Number of countries

The spatial distribution of the countries is very uneven. It ranges from territorial states with several million inhabitants to city-states. Decision-making in the Federal Council as an important part of federalism has become more difficult over time. There are currently 16 countries.

Party state

The founding fathers considered the privilege of parties as organizations of political decision-making in the Basic Law to be sensible. However, falling membership numbers and voter turnout have a negative impact on the legitimacy of the “people's parties” and weaken the political system as a whole.


The role of the mass media as the fourth power was not provided for in the Basic Law. De facto, however, hardly any politician can escape the influence of the press on public opinion . This is particularly problematic when the media, which in the literal sense of the word are only supposed to be “mediators” of what is happening, perceive their own interests, be it that they support the political worldview of editors or owners, or that the media through report distorted economic self-interests.

Multilevel integration and dominance of the executive

Due to the numerous political interlinkages and formal and informal forms of cooperation (e.g. the Conference of Ministers of Education and Cultural Affairs ), the executives , in particular the state governments , are preferred to the parliaments . From the point of view of democracy theory, this is problematic insofar as the parliaments represent the actual representation of the people.

See also

Portal: Politics  - Overview of Wikipedia content on politics


Web links

Commons : Political system of the Federal Republic of Germany  - collection of pictures, videos and audio files

Individual evidence

  1. Torsten Riecke and Frank Wieberg: Interview with Timothy Garton Ash, handelsblatt.com from June 16, 2012 , accessed on June 16, 2012.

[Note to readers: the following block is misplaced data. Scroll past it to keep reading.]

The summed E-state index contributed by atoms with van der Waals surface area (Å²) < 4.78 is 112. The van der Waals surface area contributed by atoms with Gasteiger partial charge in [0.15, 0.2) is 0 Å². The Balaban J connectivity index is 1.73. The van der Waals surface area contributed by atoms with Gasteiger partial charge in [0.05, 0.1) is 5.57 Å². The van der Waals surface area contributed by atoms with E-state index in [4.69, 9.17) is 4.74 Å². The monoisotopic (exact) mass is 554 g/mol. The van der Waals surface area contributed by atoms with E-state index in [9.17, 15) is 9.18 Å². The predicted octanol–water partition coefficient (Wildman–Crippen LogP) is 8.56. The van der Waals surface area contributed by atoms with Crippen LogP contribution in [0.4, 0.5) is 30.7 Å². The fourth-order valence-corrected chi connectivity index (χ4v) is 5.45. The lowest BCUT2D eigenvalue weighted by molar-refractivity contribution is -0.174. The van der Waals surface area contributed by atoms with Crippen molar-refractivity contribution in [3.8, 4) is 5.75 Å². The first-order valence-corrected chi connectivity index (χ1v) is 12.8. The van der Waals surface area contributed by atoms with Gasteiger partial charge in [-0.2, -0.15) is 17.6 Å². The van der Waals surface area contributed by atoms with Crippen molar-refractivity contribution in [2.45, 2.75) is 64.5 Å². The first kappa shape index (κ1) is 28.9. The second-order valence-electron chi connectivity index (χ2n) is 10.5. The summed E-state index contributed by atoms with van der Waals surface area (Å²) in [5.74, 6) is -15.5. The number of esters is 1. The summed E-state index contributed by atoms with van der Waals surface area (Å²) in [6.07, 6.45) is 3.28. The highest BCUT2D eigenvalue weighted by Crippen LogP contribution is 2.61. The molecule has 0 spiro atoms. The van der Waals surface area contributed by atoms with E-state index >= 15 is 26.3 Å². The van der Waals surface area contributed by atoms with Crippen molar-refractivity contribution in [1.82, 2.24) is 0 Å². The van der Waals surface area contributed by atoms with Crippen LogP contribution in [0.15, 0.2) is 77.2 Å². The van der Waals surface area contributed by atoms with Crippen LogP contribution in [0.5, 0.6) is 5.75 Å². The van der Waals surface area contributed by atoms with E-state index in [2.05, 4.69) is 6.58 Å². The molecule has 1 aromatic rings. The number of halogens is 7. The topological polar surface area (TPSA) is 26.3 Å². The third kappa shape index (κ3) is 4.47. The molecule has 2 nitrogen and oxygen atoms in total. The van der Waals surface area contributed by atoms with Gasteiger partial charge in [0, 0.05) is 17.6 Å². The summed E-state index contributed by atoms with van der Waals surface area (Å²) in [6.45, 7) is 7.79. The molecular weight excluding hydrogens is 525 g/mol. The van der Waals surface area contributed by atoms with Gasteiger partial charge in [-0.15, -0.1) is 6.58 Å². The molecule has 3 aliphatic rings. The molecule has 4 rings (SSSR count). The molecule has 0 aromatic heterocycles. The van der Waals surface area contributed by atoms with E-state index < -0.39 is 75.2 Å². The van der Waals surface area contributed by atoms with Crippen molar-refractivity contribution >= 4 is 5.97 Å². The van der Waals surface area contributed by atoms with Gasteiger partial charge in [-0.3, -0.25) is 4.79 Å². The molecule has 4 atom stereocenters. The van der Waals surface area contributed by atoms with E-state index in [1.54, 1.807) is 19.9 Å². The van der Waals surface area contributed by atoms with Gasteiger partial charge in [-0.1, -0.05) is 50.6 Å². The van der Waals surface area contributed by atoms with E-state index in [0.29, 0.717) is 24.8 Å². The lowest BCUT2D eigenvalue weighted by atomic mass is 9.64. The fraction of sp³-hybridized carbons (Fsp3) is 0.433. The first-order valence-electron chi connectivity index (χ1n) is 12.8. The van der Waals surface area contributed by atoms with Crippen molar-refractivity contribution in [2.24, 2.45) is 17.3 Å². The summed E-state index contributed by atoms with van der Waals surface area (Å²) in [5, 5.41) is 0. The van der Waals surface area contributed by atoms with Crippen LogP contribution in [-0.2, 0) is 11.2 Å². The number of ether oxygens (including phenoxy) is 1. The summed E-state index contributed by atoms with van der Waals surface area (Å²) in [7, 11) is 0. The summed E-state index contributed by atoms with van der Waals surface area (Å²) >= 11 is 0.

2. In detail Christian Starck, Germany on the way to state unity , JZ 1990, pp. 349, 352 f.
  3. More on this Rühmann, in: Umbach / Clemens / Dollinger (ed.), Federal Constitutional Court Act. Employee commentary and manual , 2nd edition, Heidelberg 2005, p. 1097.
  4. ↑ More in detail: Office and duties of the Federal President, self-description on the website of the Federal President's Office . Retrieved July 22, 2012.
  5. Judgment of the BVerfG of June 10, 2014 - 2 BvE 4/13 - , para. 28.
  6. ^ Heinrich Wilms : Staatsrecht I. State organization law taking into account the federalism reform. Stuttgart 2007.
  7. Raban Graf von Westphalen (ed.): German government system . Munich / Vienna 2001, p. 314 ff.
  8. Deviating: Manfred G. Schmidt , The political system of the Federal Republic of Germany , CH Beck, Munich 2005, ISBN 3-406-50871-5 , p. 68 ff. , Which counts him to the executive .
  9. See BVerfG, 2 BvE 2/09 of June 10, 2014 , para . 94.
  10. Marcus Höreth: The office of the Federal President and his right of examination , supplement from politics and contemporary history 16/2008 of April 14, 2008.
  11. Dieter Umbach, in: Dieter C. Umbach / Thomas Clemens (ed.), Basic Law, Employee Commentary , Vol. II, CF Müller, Heidelberg 2002, p. 308 f.
  12. Cf. Roman Herzog, in: Maunz / Dürig / Herzog , Basic Law, Art. 54 Rn. 4th
  13. Federal Ministries. Retrieved December 6, 2018 .
  14. The loss of power - can the popular parties make a fresh start? In: Anne Will. The first, November 11, 2018, accessed January 9, 2019 .
  15. Lea Elsässer, Svenja Hense, Armin Schäfer: Systematically distorted decisions? The responsiveness of German politics from 1998 to 2015. Ed .: Federal Ministry of Labor and Social Affairs (=  poverty and wealth reporting of the federal government ). 2016, ISSN  1614-3639 .
This version was added to the list of articles worth reading on December 9, 2005 .